Recently, a young major league baseball player, Brett Lawrie of the Toronto Blue Jays, was called out on strikes in the 9th inning of a close game.
The young (only 22) infielder thought the home plate umpire had made a mistake on an earlier pitch, and was particularly infuriated when what Lawrie thought was “ball four”, was instead called “strike three”.
Lawrie, an energetic player, reacted by going after the umpire and throwing his helmet down on the ground. He ultimately had to be restrained by his manager. The helmet flew up and hit the umpire on the leg.
The league responded by giving Lawrie a four-game suspension, which he has appealed. The expectation is that the suspension will be reduced to only two or three games.
The league had the opportunity to send a very strong message to players and fans—and impressionable youngsters as well—that game officials, even if players think a mistake has been made, must be respected. Disagreement is natural. Violent outbursts, however, are not acceptable.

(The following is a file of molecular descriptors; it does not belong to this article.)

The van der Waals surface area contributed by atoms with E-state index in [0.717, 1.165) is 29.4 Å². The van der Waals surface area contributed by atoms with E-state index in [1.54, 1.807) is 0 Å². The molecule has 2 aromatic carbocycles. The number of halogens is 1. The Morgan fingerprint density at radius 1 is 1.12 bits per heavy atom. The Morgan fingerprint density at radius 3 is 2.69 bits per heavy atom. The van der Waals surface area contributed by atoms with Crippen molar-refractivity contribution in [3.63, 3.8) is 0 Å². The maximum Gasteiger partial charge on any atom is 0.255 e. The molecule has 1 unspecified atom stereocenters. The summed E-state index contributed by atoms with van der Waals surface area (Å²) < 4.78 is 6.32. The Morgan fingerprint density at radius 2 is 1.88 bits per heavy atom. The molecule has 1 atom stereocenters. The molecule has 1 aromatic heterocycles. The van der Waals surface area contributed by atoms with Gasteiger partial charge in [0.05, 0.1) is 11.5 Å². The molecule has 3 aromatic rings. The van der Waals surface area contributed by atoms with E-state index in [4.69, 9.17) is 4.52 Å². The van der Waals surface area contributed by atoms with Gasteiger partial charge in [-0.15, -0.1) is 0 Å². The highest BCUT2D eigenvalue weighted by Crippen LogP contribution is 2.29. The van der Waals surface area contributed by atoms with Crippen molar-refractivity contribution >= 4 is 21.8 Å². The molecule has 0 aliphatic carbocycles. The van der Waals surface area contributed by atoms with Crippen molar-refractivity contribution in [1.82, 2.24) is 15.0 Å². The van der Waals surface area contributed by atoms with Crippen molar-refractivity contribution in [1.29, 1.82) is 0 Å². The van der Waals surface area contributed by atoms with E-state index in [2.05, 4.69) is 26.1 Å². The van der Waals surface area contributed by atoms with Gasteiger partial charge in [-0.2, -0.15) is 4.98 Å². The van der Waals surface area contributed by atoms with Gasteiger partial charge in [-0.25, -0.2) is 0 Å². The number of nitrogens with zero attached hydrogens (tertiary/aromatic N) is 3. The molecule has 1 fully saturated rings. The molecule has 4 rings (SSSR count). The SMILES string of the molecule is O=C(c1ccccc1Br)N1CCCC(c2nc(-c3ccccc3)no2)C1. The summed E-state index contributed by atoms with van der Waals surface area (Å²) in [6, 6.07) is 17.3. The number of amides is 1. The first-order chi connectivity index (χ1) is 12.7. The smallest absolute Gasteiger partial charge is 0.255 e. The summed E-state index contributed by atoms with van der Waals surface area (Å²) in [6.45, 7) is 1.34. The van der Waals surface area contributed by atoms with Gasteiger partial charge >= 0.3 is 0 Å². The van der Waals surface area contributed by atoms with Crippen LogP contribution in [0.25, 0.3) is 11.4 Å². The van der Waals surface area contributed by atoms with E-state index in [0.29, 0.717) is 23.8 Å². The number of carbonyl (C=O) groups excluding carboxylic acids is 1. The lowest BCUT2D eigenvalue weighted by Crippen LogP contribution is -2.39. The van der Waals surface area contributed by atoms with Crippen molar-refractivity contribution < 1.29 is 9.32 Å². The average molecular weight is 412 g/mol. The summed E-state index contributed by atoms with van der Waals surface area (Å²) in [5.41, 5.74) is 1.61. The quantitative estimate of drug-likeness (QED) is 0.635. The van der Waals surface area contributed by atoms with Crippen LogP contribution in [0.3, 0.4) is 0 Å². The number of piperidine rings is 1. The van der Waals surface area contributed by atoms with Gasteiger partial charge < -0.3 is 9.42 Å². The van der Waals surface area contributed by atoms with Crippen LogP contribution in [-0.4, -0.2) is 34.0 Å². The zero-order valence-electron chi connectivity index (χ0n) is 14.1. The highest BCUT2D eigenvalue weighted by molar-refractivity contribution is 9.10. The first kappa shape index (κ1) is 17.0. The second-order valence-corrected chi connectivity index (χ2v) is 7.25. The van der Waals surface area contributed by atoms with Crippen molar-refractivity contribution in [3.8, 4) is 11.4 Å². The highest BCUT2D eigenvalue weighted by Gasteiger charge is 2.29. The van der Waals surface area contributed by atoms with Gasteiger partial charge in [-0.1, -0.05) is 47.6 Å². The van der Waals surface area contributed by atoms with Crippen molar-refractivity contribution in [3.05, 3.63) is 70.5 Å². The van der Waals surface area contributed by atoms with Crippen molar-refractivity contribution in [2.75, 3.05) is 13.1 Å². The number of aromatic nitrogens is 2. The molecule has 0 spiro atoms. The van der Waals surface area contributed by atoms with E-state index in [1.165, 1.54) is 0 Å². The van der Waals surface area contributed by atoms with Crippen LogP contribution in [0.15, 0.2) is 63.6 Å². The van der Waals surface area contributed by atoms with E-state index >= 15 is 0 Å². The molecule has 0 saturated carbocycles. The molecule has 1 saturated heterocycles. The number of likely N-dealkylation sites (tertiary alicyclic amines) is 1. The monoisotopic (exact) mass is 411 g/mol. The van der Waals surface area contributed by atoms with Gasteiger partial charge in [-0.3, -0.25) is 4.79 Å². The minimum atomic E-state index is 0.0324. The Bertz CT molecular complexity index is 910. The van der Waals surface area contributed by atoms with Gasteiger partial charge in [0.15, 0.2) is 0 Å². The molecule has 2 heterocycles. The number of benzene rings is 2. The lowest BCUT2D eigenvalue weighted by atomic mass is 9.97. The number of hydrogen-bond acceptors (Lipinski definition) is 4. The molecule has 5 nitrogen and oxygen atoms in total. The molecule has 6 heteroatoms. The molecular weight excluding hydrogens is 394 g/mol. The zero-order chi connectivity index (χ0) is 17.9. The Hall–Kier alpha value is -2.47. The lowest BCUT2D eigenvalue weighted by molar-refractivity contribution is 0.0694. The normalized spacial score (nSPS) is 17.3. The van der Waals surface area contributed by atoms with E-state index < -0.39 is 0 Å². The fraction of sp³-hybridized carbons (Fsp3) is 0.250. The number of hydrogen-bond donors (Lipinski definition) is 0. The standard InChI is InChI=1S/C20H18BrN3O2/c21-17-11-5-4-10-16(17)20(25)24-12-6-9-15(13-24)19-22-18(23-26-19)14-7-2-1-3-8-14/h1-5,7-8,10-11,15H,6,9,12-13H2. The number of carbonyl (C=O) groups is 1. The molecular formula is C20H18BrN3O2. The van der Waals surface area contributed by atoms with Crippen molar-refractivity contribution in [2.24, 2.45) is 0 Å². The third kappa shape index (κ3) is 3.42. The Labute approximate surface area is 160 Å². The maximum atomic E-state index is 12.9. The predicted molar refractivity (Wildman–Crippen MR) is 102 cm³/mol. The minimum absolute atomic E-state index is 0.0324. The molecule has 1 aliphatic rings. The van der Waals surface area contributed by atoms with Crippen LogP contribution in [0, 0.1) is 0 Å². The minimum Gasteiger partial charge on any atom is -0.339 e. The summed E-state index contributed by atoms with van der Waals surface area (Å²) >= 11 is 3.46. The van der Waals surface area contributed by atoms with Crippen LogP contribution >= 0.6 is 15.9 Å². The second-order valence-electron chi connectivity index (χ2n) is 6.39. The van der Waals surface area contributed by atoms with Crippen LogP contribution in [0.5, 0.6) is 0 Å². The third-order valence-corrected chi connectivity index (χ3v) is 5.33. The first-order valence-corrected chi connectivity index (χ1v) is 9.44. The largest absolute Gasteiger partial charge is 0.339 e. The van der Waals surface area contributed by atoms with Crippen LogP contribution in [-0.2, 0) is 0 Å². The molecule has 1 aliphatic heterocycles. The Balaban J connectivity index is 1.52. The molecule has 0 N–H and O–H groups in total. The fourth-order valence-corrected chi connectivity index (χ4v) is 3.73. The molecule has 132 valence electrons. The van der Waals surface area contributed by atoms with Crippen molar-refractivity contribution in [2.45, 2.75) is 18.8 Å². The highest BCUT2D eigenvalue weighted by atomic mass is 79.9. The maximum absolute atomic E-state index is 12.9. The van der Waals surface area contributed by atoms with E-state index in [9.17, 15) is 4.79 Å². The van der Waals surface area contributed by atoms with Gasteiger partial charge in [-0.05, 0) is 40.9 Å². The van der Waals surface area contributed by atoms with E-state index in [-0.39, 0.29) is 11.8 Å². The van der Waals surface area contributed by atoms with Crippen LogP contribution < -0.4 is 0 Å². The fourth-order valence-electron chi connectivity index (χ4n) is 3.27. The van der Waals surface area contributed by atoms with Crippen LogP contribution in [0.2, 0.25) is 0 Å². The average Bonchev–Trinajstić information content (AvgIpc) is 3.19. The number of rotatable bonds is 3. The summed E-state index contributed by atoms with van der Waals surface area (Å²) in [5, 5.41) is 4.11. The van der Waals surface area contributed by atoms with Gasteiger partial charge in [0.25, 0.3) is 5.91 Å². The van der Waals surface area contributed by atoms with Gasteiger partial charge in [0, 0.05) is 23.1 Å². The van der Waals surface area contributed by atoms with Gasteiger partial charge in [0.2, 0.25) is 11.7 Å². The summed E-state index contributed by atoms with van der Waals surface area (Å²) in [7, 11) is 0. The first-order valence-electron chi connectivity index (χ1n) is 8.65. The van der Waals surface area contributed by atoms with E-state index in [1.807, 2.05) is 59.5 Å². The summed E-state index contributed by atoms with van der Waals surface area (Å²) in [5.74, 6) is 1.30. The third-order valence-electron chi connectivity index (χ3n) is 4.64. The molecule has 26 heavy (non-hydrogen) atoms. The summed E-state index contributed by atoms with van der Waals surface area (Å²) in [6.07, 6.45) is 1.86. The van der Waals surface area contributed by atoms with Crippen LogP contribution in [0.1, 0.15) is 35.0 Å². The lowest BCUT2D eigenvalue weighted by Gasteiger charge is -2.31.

If a young player like Lawrie knows he can act in this manner, with minimal punishment, what is the motivation to modify his behavior in the future?
I read an article this week about a grandfather (yes, a grandfather, a man in his mid-50s) who went after an umpire of a girls little league game in Alabama. He has been charged with a felony and could go to jail. Here is a link to the story at Yahoo Sports.
Imagine: an adult attacks a little-league umpire in the parking lot after a game.
This type of behavior is one of the many reasons that a number of sports are moving away from scores and standings at the early ages of youth sports. Too many coaches and parents are focused on “winning” rather than ensuring that all the youngsters get to play and enjoy the youth sports experience—and hopefully, learn new skills along the way.
Sadly, sports, as much as it can and should be fun, can also bring out some of the worst emotions and responses from adults. We set an example for children.
Unfortunately, the recent examples set by Lawrie, Major League Baseball—and that grandfather—are very poor ones.